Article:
Analysis Of Kubrick As Auteur

2642 words - 11 pages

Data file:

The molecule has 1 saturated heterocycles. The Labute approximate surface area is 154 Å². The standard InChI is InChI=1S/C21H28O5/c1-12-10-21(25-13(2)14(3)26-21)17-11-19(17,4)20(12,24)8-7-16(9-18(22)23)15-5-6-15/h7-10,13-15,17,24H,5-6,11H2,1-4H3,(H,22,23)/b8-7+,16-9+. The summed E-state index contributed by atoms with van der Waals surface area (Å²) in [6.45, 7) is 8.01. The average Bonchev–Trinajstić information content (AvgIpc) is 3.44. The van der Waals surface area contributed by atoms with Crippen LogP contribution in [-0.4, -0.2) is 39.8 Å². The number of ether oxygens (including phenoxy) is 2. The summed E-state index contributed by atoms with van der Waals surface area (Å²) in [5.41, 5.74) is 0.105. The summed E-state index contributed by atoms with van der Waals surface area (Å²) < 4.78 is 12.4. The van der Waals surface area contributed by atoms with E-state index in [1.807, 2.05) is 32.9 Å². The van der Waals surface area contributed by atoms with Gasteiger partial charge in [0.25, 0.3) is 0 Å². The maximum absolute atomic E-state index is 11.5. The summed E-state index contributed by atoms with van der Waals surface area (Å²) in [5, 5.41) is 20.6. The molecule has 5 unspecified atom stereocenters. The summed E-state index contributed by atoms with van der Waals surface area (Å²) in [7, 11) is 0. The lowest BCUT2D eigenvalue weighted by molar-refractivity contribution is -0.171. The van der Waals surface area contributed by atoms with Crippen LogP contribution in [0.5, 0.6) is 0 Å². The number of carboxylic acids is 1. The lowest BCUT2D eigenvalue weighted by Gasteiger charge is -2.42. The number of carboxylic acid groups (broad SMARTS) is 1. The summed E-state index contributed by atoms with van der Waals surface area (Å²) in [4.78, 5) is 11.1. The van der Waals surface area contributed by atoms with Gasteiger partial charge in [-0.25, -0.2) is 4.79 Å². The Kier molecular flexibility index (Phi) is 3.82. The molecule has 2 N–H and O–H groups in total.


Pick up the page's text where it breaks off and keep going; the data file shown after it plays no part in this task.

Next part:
1- Stanley Kubrick is a name synonymous with bizarre, unnerving and controversial cinema. He is also known as one of the greatest modern directors having three of his films within the AFI's top fifty. So why is a figure so far out on the edge of society able to receive such critical acclaim? Pure talent and having a specific individual style that was constantly shifting to be more innovative and fresh. All of his films are raw and blunt forcing you to think about the things you are seeing as well as hearing. Kubrick's style is drawn out and deliberate, with a need for perfection comparative to the rumors about Hitchcock and his need for complete control. At no time does it seem like something just happens in a Kubrick film it appears rather that every detail was meticulously cared for and planed. Yet it is all done in a world that ends up looking stunningly real to the viewer. Perhaps this is due to his need for perfection, for example when making "The Shining" the ratio of film shot to that which was actually used was 120:1, meaning that for his two hour film Kubrick shot two hundred and forty hours worth of footage. But most critics agree it is Kubrick's use of the camera and characters within their surroundings that makes his images so true. This ability to capture emotion and tone of a scene so powerfully stems back to Kubrick's early years as a still photographer for the magazine LOOK. Reflections of this background are shown in scenes such as the opening of "A Clockwork Orange" in which we see a close shot of Alex's face for almost twenty seconds before the camera starts to move. The movement however is only a dolly back keeping the integrity of the photographic image just deepening its focus. This style is seen throughout Kubrick's work and at times gives some of his scene a tableaux aspect to them. All this combined with many other devices and stylistic choices create the images we associate with Stanley Kubrick. 2- The themes of Kubrick's films and the genres the fit into span a broad array, ranging from grand scale Hollywood gladiator films to classic horror and strange art films with cult followings. But as different as all his films may seem there are common threads, which run through every film, connecting it to the others. There are three main ideas that Kubrick felt needed to be expressed throughout his work. These themes are part of what sets Kubrick away from the crowd as an individual. They are the ideas of: 1.Social criticism particularly looking at war, violence and sex 2.The weakness of man and the fragility of the mind, and 3.The telling of stories in which the main characters are anti-heroes. These three questions and ideals are seen to some extent within all of Kubrick's films. Kubrick himself seemed to be dedicated to tying his films together as well though a bit more subliminally, perhaps as a game. This is seen near the beginning of "Lolita" when Peter Sellers gets up from under a drop cloth and is questioned about his...

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